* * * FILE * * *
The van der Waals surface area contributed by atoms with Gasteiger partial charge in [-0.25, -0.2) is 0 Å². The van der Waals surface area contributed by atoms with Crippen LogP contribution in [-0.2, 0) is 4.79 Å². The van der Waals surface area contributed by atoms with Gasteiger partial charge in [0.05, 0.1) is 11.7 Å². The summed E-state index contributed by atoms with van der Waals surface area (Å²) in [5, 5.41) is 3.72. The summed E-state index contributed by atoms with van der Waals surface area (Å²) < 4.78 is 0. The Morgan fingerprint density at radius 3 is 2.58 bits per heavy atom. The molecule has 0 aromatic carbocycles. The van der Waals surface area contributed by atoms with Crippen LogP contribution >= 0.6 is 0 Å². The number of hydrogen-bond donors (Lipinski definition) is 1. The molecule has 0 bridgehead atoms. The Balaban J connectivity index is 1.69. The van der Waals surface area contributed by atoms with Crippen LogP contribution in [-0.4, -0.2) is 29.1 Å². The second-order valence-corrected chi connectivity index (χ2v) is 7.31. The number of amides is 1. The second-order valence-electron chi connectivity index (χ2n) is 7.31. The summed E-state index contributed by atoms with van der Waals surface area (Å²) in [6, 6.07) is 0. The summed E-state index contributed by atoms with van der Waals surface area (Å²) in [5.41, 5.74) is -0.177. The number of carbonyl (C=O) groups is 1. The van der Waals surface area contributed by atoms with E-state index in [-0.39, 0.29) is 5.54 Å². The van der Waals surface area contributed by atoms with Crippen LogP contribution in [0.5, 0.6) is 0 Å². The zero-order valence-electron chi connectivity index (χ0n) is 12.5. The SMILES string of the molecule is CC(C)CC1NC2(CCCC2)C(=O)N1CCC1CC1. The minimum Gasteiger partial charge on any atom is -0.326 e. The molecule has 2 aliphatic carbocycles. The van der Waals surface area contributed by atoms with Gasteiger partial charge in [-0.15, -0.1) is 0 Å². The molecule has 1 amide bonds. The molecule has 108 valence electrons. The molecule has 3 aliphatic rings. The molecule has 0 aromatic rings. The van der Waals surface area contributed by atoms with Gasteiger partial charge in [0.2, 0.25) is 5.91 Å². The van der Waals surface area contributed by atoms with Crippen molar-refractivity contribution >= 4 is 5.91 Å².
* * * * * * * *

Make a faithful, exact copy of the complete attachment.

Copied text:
The van der Waals surface area contributed by atoms with Gasteiger partial charge in [-0.25, -0.2) is 0 Å². The van der Waals surface area contributed by atoms with Crippen LogP contribution in [-0.2, 0) is 4.79 Å². The van der Waals surface area contributed by atoms with Gasteiger partial charge in [0.05, 0.1) is 11.7 Å². The summed E-state index contributed by atoms with van der Waals surface area (Å²) in [5, 5.41) is 3.72. The summed E-state index contributed by atoms with van der Waals surface area (Å²) < 4.78 is 0. The Morgan fingerprint density at radius 3 is 2.58 bits per heavy atom. The molecule has 0 aromatic carbocycles. The van der Waals surface area contributed by atoms with Crippen LogP contribution >= 0.6 is 0 Å². The number of hydrogen-bond donors (Lipinski definition) is 1. The molecule has 0 bridgehead atoms. The Balaban J connectivity index is 1.69. The van der Waals surface area contributed by atoms with Crippen LogP contribution in [-0.4, -0.2) is 29.1 Å². The second-order valence-corrected chi connectivity index (χ2v) is 7.31. The number of amides is 1. The second-order valence-electron chi connectivity index (χ2n) is 7.31. The summed E-state index contributed by atoms with van der Waals surface area (Å²) in [6, 6.07) is 0. The summed E-state index contributed by atoms with van der Waals surface area (Å²) in [5.41, 5.74) is -0.177. The number of carbonyl (C=O) groups is 1. The van der Waals surface area contributed by atoms with E-state index in [-0.39, 0.29) is 5.54 Å². The van der Waals surface area contributed by atoms with Crippen LogP contribution in [0.5, 0.6) is 0 Å². The zero-order valence-electron chi connectivity index (χ0n) is 12.5. The SMILES string of the molecule is CC(C)CC1NC2(CCCC2)C(=O)N1CCC1CC1. The minimum Gasteiger partial charge on any atom is -0.326 e. The molecule has 2 aliphatic carbocycles. The van der Waals surface area contributed by atoms with Gasteiger partial charge in [-0.15, -0.1) is 0 Å². The molecule has 1 amide bonds. The molecule has 108 valence electrons. The molecule has 3 aliphatic rings. The molecule has 0 aromatic rings. The van der Waals surface area contributed by atoms with Gasteiger partial charge in [0.2, 0.25) is 5.91 Å². The van der Waals surface area contributed by atoms with Crippen molar-refractivity contribution >= 4 is 5.91 Å².